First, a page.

“Hey…how’d you make that so fast?” a voice asked from over my shoulder.
It was an editor at one of the companies I freelance at. I removed my headphones and swiveled my chair. “Ah, you mean this transition?”
“No, like the whole thing. The graphics, the camera movements, …” I sensed confusing under his breath.
“Oh! This After Effects template?”
He raised an eyebrow. “What do you mean by…template?”
“Yeah I just grabbed this thing online and it has everything in it.”
“OMG MAGIC THAT’S THE COOLEST THING EVER!” Okay, he didn’t actually say that but his jaw just about hit the ground. He had never heard of an After Effects template.
If you’ve been reading lately then you know I’m trying to run with this theme of “you don’t know what you don’t know”. Let’s file this post under that theme. There is no dumb question and if you’re an “advanced editor” reading a post that’s designed for new editors feel free to stop reading here and go yell about LUTs or something on Reddit.
In this post I’m going to explain what an After Effects template is, some of their benefits, some of their downsides and where you can get them.
Alright. Let’s jump into it.
What is an After Effects Template?
An After Effects template is a pre-built After Effects project (.aep) that is made in a way so you can pop in your assets (i.e. footage, logo, headshots, etc.) and create a video in record speed. After Effects templates can be entire explainer videos, typography videos, logo opens, title packages, green screen virtual sets, infographics, etc. etc. And I’ve used just about all of them.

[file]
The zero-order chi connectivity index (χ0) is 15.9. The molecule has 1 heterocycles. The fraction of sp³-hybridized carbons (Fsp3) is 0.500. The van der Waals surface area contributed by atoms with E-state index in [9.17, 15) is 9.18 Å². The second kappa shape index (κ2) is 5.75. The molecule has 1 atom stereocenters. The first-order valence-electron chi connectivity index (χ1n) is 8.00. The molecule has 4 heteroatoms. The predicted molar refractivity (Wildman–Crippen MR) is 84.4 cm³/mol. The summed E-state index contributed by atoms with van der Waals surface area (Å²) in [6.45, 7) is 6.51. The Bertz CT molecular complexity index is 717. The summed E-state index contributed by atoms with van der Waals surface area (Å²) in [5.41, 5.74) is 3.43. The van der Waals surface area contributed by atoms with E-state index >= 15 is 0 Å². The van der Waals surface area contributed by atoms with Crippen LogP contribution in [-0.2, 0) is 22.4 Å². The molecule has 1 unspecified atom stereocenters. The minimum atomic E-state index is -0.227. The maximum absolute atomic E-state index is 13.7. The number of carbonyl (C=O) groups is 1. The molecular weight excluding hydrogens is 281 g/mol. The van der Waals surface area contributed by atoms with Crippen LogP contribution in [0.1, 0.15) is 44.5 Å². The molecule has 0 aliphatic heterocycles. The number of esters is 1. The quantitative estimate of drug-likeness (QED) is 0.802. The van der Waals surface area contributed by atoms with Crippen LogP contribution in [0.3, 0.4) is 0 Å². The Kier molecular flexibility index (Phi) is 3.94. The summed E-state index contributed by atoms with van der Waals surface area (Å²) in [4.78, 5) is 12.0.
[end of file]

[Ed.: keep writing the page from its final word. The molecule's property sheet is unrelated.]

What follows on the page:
For example, let’s take a look at this After Effects template. And now let’s take a look at what I made it into.
To get an After Effects template go to one of the sites I’ll list below, pick one out, purchase it, download it, watch/read the tutorial, open up the .aep, and get to work. There are usually a handful of places to check out when you first jump into a project like compositions titled “CHANGE LOGO HERE” or “INSERT COMP1 FOOTAGE HERE”. Also look for layers titled, “CHANGE COLORS HERE” and typically you select the layer and there are parameters you can adjust in the Effects Controls Panel.